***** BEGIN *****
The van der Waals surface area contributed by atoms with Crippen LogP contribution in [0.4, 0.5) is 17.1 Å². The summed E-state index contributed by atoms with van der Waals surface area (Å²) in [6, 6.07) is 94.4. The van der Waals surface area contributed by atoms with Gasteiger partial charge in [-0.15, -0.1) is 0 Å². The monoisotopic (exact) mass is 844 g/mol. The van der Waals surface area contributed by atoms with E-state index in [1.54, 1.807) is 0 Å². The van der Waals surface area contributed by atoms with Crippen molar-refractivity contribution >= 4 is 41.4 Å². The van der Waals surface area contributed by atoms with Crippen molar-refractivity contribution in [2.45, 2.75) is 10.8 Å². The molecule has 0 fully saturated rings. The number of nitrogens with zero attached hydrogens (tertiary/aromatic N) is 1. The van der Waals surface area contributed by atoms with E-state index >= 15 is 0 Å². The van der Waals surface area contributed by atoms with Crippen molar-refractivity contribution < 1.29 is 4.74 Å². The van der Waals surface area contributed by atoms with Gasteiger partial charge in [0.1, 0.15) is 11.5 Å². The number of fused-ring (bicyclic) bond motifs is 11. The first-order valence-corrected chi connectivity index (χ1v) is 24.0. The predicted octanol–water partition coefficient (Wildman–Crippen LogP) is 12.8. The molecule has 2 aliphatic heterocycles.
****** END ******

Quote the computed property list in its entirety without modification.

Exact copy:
The van der Waals surface area contributed by atoms with Crippen LogP contribution in [0.4, 0.5) is 17.1 Å². The summed E-state index contributed by atoms with van der Waals surface area (Å²) in [6, 6.07) is 94.4. The van der Waals surface area contributed by atoms with Gasteiger partial charge in [-0.15, -0.1) is 0 Å². The monoisotopic (exact) mass is 844 g/mol. The van der Waals surface area contributed by atoms with E-state index in [1.54, 1.807) is 0 Å². The van der Waals surface area contributed by atoms with Crippen molar-refractivity contribution >= 4 is 41.4 Å². The van der Waals surface area contributed by atoms with Crippen molar-refractivity contribution in [2.45, 2.75) is 10.8 Å². The molecule has 0 fully saturated rings. The number of nitrogens with zero attached hydrogens (tertiary/aromatic N) is 1. The van der Waals surface area contributed by atoms with E-state index >= 15 is 0 Å². The van der Waals surface area contributed by atoms with Crippen molar-refractivity contribution < 1.29 is 4.74 Å². The van der Waals surface area contributed by atoms with Gasteiger partial charge in [0.1, 0.15) is 11.5 Å². The number of fused-ring (bicyclic) bond motifs is 11. The first-order valence-corrected chi connectivity index (χ1v) is 24.0. The predicted octanol–water partition coefficient (Wildman–Crippen LogP) is 12.8. The molecule has 2 aliphatic heterocycles.